Cherry Tomato Tart

adapted from Ricardo Cuisine magazine

Flour - 1 cup
Cold butter - 6 tablespoons (~90 g)
Cold milk - 3 tablespoons (See note)

Milk - 1/2 cup
Cornstarch - 1 tablespoon
Eggs - 3 extra-large
Fresh dill, chopped - 1/2 cup
Salt, pepper to taste
Blue cheese, crumbled - 60 g
Cherry tomatoes - 180 g (about 18-20 tomatoes on the vine)  
  • In a food processor, pulse flour butter until resembles coarse sand.
  • Add milk and pulse until the dough begins to form a bowl.
  • Wrap dough in a plastic wrap and place in the fridge to cool for 30 min.
  • On a floured surface, roll the dough and place in a 14x4-inch tart pan, trim the edges. 
  • Place the tart pan in the freezer for 15 min.
  • Preheat oven to 400F.
  • In a large bowl, whisk together milk and cornstarch.
  • Add eggs, dill and whisk well. Add seasoning if using.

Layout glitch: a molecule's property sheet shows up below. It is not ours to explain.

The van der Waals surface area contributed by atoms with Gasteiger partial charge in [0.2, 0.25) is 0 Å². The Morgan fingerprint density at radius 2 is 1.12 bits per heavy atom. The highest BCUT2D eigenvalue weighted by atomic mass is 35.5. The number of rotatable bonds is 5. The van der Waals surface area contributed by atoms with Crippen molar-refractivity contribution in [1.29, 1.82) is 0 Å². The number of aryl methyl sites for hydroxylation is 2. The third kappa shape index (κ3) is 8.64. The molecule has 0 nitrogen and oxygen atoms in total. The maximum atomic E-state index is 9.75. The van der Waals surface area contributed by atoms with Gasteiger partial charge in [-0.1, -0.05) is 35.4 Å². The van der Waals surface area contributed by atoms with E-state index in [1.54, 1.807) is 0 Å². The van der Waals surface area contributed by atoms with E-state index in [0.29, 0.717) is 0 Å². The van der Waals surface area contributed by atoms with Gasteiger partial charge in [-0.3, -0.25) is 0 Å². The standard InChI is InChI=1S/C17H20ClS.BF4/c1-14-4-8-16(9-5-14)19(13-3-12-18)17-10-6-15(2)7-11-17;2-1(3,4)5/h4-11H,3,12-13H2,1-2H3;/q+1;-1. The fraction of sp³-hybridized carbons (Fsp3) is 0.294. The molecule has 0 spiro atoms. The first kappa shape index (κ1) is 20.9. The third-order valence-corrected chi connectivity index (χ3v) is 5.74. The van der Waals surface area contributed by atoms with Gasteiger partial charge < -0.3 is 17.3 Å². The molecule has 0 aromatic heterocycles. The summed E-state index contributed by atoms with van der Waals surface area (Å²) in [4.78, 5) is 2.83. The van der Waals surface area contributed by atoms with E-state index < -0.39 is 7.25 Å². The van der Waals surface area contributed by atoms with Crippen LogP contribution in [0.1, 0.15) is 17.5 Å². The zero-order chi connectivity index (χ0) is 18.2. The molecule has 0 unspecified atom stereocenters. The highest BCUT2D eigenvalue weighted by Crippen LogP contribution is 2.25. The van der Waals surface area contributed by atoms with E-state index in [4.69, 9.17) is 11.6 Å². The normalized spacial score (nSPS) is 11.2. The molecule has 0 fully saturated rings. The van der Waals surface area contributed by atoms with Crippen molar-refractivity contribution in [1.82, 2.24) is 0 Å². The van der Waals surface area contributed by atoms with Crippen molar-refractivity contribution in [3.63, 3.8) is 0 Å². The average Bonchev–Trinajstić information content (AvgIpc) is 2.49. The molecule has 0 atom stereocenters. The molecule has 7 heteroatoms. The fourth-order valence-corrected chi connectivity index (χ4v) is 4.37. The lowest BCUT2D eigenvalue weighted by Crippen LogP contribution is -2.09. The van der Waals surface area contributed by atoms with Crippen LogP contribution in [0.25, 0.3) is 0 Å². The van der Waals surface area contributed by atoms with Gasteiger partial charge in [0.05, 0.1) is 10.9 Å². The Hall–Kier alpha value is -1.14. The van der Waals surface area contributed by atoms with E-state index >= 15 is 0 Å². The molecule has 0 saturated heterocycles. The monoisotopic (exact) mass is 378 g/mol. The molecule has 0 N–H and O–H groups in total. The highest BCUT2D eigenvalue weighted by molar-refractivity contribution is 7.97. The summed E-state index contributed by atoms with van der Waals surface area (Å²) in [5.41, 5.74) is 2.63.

• Pour the filling into the crust, sprinkle blue cheese on top.
  • Carefully place tomato vines on the filling.
  • Bake for 30 min or until filling is firm.
Cherry Tomato Tart - beautiful and impressive appetizer or main course if served with salad


- I had to use just over 6 tablespoons of milk for the pastry as opposed to required 3 tablespoons. For some reason, I have never been able to make this kind of pastry, consisting of flour, butter and a tiny bit of liquid with the required proportions. Dough just never comes together with this little moisture for me, so I always end up adding more. The problem is that the pastry shell also gets soggy when I bake it with the filling. Every. Single. Time... Ugh... I still keep making these tarts and pies as I love them, but with all my expertise in baking, I have never been able to master this. 

- Original recipe called for feta and chives with basil. I think that this tart could be made different with various cheeses, I can just imagine the taste of goat cheese with some parsley and black pepper as another combination. Yum!